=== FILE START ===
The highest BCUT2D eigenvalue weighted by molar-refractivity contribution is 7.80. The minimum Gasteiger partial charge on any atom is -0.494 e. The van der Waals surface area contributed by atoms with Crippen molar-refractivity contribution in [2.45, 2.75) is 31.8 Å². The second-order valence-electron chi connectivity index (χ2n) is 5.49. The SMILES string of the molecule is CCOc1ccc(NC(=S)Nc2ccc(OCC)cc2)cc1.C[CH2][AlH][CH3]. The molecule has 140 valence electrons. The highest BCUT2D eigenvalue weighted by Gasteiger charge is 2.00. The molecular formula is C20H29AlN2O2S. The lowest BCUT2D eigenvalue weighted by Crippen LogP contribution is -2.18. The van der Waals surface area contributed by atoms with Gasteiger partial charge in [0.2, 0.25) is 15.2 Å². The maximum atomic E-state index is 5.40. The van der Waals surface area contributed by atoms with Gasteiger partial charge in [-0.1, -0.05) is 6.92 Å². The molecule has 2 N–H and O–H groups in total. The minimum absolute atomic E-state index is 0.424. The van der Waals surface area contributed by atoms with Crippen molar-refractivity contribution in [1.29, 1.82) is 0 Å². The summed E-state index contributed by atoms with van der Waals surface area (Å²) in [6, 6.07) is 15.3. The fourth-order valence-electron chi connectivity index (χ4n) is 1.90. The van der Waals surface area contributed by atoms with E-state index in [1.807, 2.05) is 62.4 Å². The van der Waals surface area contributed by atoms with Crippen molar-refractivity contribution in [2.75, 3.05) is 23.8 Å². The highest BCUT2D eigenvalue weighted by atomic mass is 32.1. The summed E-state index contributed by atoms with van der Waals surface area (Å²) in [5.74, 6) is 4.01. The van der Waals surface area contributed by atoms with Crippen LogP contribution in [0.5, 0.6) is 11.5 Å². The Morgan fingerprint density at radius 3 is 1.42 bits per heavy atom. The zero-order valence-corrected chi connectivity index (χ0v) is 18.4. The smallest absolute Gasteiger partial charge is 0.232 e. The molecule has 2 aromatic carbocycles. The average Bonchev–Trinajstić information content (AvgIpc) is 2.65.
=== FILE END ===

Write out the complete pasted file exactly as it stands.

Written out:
The highest BCUT2D eigenvalue weighted by molar-refractivity contribution is 7.80. The minimum Gasteiger partial charge on any atom is -0.494 e. The van der Waals surface area contributed by atoms with Crippen molar-refractivity contribution in [2.45, 2.75) is 31.8 Å². The second-order valence-electron chi connectivity index (χ2n) is 5.49. The SMILES string of the molecule is CCOc1ccc(NC(=S)Nc2ccc(OCC)cc2)cc1.C[CH2][AlH][CH3]. The molecule has 140 valence electrons. The highest BCUT2D eigenvalue weighted by Gasteiger charge is 2.00. The molecular formula is C20H29AlN2O2S. The lowest BCUT2D eigenvalue weighted by Crippen LogP contribution is -2.18. The van der Waals surface area contributed by atoms with Gasteiger partial charge in [0.2, 0.25) is 15.2 Å². The maximum atomic E-state index is 5.40. The van der Waals surface area contributed by atoms with Gasteiger partial charge in [-0.1, -0.05) is 6.92 Å². The molecule has 2 N–H and O–H groups in total. The minimum absolute atomic E-state index is 0.424. The van der Waals surface area contributed by atoms with Crippen molar-refractivity contribution in [1.29, 1.82) is 0 Å². The summed E-state index contributed by atoms with van der Waals surface area (Å²) in [6, 6.07) is 15.3. The fourth-order valence-electron chi connectivity index (χ4n) is 1.90. The van der Waals surface area contributed by atoms with E-state index in [1.807, 2.05) is 62.4 Å². The van der Waals surface area contributed by atoms with Crippen molar-refractivity contribution in [2.75, 3.05) is 23.8 Å². The highest BCUT2D eigenvalue weighted by atomic mass is 32.1. The summed E-state index contributed by atoms with van der Waals surface area (Å²) in [5.74, 6) is 4.01. The van der Waals surface area contributed by atoms with Crippen LogP contribution in [0.5, 0.6) is 11.5 Å². The Morgan fingerprint density at radius 3 is 1.42 bits per heavy atom. The zero-order valence-corrected chi connectivity index (χ0v) is 18.4. The smallest absolute Gasteiger partial charge is 0.232 e. The molecule has 2 aromatic carbocycles. The average Bonchev–Trinajstić information content (AvgIpc) is 2.65.